Name Meaning: Heavy Claw Location Found: Weald Clay, Southeast England (Hastings Subgroup)

buy mydriacyl without prescription Geologic Era: Early Cretaceous

Antelope Estimated Range: Southeast England, with possible remains also found in Spain and Portugal

Size: 7.5 meters (about 25 feet) long

Extinction Date: Early Cretaceous

Our representation of Baryonyx is a section of a limb bone. As is typical with theropods, the interior is hollow (see probably Acheroraptor limb element for similar structure). I am not certain if this fragment came from a juvenile or an adult. After looking at diagrams of the forelimb for both Baryonyx and Suchomimus, I do not think the bone section is from the forelimb. Suchomimus is likely very closely related to Baryonyx, so using the two skeletons for comparison is fair, I think. The forelimb elements of both Baryonyx and Suchomimus are rather robust, which does not match up well to the structure of our fragment. The hindlimb for both species, however, has a bit more of a gracile look to it. If the fragment came from an adult, my closest identification would be a section of a femur.


The original name for the likely former owner of this bone would have been Suchosaurus. Aside from an as-yet undescribed theropod, Suchosaurus is the only conclusively identified large predator from the area. This animal was first describe in 1842, and spent the next century and a half being classified as either a dinosaur or crocodile. Incidentally, spinosaurid animals (such as Baryonyx and Suchosaurus) have skulls that look somewhat crocodilian. However, Suchosaurus remains are very scant; the holotype consists of a few teeth and a part of a mandible. These remains, as it turns out, match up very well to Baryonyx, which is known from much more complete remains. Several paleontologists have chosen to reclassify Suchosaurus as Baryonyx, which I think is a logical action.

Cast of thumb claw
Partial jaw with tooth sockets (crack is due to a break in transit)
Rib Fragment

Another interesting feature of Baryonyx and its relatives are the very robust forelimbs. Most large predators of the time had forelimbs that were reduced in size (see Unidentified Abelisaurid for an extreme depiction of this phenomenon). It was hypothesized that Baryonyx and its spinosaurid relatives were primarily quadrupeds, which would be very unusual for theropod dinosaurs. Tests using biomechanical models showed that while Baryonyx’s arms were strong enough to support its body mass in a quadupedal stance, it more than likely did not spend the majority of its time that way. However, this posture would have been very useful for crouching by a river or lake and hunting for fish. The strong arms were probably used to tear apart larger fish and prey items.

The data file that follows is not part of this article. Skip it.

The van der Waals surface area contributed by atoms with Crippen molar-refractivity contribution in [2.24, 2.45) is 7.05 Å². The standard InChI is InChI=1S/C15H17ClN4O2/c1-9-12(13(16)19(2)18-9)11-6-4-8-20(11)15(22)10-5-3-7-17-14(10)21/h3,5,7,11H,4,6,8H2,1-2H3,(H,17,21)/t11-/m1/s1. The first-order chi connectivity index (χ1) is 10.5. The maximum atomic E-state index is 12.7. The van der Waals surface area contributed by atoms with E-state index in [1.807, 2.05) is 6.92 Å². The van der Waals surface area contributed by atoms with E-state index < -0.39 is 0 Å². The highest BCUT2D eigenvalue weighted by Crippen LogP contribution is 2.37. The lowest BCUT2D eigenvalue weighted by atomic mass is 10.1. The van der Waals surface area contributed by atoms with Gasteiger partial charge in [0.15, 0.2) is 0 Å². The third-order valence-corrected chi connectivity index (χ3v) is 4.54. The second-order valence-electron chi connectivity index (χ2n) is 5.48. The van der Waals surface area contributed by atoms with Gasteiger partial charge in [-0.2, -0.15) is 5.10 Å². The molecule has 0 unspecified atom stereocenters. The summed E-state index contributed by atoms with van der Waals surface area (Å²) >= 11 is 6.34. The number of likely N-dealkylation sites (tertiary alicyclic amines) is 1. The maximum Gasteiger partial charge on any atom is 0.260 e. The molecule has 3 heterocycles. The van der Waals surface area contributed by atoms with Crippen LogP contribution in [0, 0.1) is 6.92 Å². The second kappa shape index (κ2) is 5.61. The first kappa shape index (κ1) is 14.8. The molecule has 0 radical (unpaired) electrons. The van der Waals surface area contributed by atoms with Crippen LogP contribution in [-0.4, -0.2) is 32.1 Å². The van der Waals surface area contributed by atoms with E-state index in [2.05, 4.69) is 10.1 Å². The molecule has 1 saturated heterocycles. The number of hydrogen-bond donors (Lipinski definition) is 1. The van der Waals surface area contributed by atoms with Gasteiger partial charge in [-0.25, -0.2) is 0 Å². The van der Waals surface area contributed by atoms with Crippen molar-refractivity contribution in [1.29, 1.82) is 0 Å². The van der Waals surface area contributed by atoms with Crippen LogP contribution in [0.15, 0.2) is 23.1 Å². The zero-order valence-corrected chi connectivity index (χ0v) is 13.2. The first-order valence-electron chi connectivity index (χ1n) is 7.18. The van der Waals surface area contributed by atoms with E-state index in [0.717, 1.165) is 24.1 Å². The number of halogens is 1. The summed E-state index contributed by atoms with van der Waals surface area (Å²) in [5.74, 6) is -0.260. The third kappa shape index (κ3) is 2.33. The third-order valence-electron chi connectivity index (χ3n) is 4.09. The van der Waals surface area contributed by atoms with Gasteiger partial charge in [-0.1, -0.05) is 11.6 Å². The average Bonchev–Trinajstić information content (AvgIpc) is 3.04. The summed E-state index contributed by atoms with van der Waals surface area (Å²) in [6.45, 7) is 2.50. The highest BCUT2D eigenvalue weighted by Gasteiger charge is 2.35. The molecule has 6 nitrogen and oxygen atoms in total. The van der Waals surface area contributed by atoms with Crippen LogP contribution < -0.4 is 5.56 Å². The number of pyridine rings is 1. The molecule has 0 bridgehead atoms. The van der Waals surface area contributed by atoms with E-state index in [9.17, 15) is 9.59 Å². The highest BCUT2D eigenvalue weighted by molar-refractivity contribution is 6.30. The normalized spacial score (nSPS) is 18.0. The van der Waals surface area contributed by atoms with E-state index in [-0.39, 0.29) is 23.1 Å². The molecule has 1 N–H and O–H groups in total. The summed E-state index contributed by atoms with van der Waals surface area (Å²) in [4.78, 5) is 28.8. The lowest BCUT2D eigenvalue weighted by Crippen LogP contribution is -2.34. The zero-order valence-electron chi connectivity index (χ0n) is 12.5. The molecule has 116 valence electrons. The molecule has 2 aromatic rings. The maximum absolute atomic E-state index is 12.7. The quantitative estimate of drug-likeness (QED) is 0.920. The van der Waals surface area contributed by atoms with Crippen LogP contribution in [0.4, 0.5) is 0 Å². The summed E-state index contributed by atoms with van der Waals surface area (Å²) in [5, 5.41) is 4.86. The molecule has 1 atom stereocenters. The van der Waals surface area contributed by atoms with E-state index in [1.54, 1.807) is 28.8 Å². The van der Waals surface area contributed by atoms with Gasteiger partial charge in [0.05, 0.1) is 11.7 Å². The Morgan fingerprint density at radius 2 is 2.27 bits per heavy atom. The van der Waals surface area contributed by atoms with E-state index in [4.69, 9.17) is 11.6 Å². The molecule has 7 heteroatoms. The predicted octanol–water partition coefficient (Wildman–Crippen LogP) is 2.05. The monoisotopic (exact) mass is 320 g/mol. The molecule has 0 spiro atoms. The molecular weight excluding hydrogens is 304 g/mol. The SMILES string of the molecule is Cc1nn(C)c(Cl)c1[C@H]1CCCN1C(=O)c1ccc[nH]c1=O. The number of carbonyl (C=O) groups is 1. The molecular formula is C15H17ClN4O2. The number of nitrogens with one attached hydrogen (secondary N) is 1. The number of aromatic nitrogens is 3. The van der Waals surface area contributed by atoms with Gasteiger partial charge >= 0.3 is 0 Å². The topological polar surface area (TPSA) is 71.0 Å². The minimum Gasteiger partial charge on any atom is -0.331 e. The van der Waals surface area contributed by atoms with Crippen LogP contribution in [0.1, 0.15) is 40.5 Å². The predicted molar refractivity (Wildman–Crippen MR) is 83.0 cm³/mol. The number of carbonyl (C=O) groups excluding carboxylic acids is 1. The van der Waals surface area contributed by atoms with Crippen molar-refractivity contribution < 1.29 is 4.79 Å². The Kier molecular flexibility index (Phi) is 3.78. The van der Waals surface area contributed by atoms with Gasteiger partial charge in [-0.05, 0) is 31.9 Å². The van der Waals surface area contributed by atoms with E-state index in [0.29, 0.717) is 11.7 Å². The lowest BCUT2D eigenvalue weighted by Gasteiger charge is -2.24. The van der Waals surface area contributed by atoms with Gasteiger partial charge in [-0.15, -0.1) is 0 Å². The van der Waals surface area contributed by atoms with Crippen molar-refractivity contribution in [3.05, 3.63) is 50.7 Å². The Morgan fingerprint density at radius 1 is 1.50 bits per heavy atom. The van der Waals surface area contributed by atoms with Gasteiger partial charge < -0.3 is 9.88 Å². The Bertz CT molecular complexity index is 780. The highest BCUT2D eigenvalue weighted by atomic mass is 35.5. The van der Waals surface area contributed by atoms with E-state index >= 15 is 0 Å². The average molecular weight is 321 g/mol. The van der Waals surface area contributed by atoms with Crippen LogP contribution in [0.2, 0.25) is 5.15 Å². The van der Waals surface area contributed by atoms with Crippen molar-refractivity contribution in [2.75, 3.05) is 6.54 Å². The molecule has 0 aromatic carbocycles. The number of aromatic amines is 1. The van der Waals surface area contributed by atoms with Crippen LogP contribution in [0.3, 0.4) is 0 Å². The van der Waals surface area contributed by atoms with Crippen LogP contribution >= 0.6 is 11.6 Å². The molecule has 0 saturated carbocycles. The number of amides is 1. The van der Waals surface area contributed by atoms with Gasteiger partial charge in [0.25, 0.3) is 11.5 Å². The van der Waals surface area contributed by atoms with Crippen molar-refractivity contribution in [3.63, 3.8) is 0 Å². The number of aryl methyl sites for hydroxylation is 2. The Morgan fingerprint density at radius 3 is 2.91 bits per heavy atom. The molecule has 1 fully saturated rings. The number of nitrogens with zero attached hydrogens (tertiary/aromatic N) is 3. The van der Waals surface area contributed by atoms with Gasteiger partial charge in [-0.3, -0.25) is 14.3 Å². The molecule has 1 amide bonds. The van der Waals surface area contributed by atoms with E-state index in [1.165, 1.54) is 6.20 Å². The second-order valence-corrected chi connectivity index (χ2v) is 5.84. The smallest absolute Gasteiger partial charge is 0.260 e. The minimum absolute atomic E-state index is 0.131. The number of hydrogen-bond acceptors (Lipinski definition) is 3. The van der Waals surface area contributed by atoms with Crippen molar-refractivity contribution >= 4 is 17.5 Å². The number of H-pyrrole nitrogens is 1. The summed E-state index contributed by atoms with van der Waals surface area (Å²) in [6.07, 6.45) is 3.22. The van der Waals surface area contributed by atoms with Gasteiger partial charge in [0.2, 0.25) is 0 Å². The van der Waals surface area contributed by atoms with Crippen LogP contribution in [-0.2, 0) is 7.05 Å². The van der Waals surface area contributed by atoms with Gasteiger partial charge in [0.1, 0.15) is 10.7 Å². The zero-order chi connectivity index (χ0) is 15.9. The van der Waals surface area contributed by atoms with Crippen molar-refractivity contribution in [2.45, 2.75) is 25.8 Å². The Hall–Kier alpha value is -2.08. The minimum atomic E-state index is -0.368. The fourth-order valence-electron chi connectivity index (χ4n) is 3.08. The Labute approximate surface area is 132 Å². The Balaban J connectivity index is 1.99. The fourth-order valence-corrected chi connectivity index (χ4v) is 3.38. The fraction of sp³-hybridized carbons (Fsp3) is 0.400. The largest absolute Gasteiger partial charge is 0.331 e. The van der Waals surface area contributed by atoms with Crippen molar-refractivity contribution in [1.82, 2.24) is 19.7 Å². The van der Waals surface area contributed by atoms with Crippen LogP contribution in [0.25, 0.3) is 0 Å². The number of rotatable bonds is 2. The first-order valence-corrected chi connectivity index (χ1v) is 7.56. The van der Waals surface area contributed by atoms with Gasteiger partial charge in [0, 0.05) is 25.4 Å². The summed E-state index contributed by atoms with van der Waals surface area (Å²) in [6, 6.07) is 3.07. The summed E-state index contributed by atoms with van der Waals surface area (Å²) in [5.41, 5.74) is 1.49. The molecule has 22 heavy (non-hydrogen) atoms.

Tooth Cast

Baryonyx would have shared its environment with sauropods, iguanadontids, and armored thyreophorans. Just because Baryonyx primarily hunted fish did not mean these other animals were necessarily safe, however. The holotype specimen for Baryonyx was found with partial remains of a juvenile Iguanodon in its stomach area, so it is a safe assumption that Baryonyx, like any other predator, would not turn down an easy meal.

Partial caudal centrum (repaired because SOMEONE in shipping used the box for a soccer ball…pray I never figure out who you are)

Having a specialized diet would have helped reduce interspecific competition between large predators. If Baryonyx kept itself primarily to eating fish, it could have shared its territory with other large predators with little problems. A similar scenario existed in Africa between Spinosaurus and Carcharodontosaurus. Both animals were comparable in size, though probably lived in different areas (Spinosaurus near rivers and Carcharodontosaurus in the woodlands). Baryonyx did have a few other sizable carnivores in its area, among them a megalosaurid type dinosaur. It would be interesting to learn if Irritator, a South American spinosaurid, had a similar ecological niche to Baryonyx. As of yet, no other large theropods have been found in the vicinity of where Irritator was discovered, but that does not mean they weren’t there.

Image Credits:

Skeleton: By Ripton Scott from Wimbledon, United Kingdom – by FunkMonk, CC BY-SA 2.0,

Reconstructed Animal: By Lineart by Robinson Kunz ( by Rebecca Slater ( –, CC BY-SA 3.0,